K by time T , which can be thought of as the expiration date of the option.

But this expression appears with a negative sign in (17.3), which implies

that, rather than being the holder of such a put, the debtholder wrote the

option. Thus, one can think of the debtholderā™s position as being equivalent

to a portfolio composed of a long position in a riskless zero-coupon bond

with a face value of K and a short position in the just-described put option.

17.1 Structural Approach 175

To sum up:

defaultable bond = riskless bond ā’ put option on A (17.7)

Thus, if we let p(T, A(T ); T, K) denote the value of the put option at T ,

we can use equation (17.7) to write the following relationship between the

market value of the ļ¬rmā™s debt and that of the embedded put option:

Z d (T, T )K = K ā’ p(T, A(T ); T, K) (17.8)

and, expressing this relationship in terms of time-t prices, we obtain:

Z d (t, T )K = eā’R(t,T )(T ā’t) K ā’ p(t, A(t); T, K)

= Z(t, T )K ā’ p(t, A(t); T, K) (17.9)

which is an expression for the price of a defaultable bond under the BSM

model.1

We have just shown that the debtholdersā™ position is equivalent to being

long a riskless bond and short a put option written on the value of the

ļ¬rm. But who bought this put option? The shareholders implicitly did.

To see this ļ¬rst note that a quick look at (17.4) will reveal that what we

have on the right-hand side of that equation is essentially the payout of a

call option written on A, struck at K (see the upper panel of Figure 17.2).

Thus

equity share = call option on A (17.10)

But now note that the payout of that call can be rewritten as:

E(T ) = Max(A(T ) ā’ K, 0) = A(T ) ā’ K + Max(K ā’ A(T ), 0)

Thus, in the absence of arbitrage opportunities, for any t < T we can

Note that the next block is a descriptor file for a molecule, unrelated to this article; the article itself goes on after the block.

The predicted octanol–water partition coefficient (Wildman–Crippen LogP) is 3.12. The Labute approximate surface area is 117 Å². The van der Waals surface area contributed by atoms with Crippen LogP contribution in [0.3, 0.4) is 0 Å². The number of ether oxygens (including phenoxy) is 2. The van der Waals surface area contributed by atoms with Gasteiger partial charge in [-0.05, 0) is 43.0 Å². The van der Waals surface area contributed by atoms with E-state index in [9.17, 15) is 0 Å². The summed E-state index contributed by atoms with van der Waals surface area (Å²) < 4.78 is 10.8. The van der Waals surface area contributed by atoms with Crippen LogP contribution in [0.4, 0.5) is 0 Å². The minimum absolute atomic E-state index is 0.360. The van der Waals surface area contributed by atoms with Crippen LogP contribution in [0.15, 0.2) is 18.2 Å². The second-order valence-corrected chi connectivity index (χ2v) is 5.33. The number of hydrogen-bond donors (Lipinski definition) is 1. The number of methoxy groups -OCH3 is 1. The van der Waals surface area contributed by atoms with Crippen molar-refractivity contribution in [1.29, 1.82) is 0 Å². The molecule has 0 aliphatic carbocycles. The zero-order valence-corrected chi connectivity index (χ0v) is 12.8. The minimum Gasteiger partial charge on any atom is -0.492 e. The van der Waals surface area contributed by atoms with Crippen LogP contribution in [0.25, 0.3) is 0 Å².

write:

E(t) = A(t) ā’ eā’R(t,T )(T ā’t) K + p(t, A(t); T, K) (17.11)

which establishes that the shareholdersā™ position can also be thought of as

including a long position on a put option written on the value of the ļ¬rm,

a put that they implicitly bought from the bondholders.2

1

As discussed in Chapter 15, R(t, T ) is the time-t yield to maturity on a riskless

zero-coupon bond that will mature at time T with a face value of $1.

2

Readers familiar with basic option pricing theory will recognize equation (17.11)

as the so-called put-call parity condition, which can be shown to be true regardless of

176 17. Main Credit Modeling Approaches

To derive model-implied risk spreads, recall that the yield to maturity,

d

R (t, T ), on the zero-coupon bond issued by the ļ¬rm is such that

Z d (t, T ) = eā’R (t,T )(T ā’t)

d

Thus:

1

Rd (t, T ) = ā’ log Z d (t, T ) (17.12)

T ā’t

and the credit spread is trivially given by Rd (t, T ) ā’ R(t, T ).

Equation (17.9) implies that the higher the value of the put option implic-

itly sold by the bondholder to the shareholder, the wider the gap between

the prices of the defaultable and riskfree bonds and, equivalently, the wider

the corresponding credit spread. In terms of risk-neutral probabilities, a

high value of p(.) suggests that the put option is more likely to be exercised

than otherwise, which, in this context, amounts to saying that the ļ¬rm is

more likely to default. Thus, according to this model, issuers of defaultable

bonds pay yields that are higher than those on otherwise comparable risk-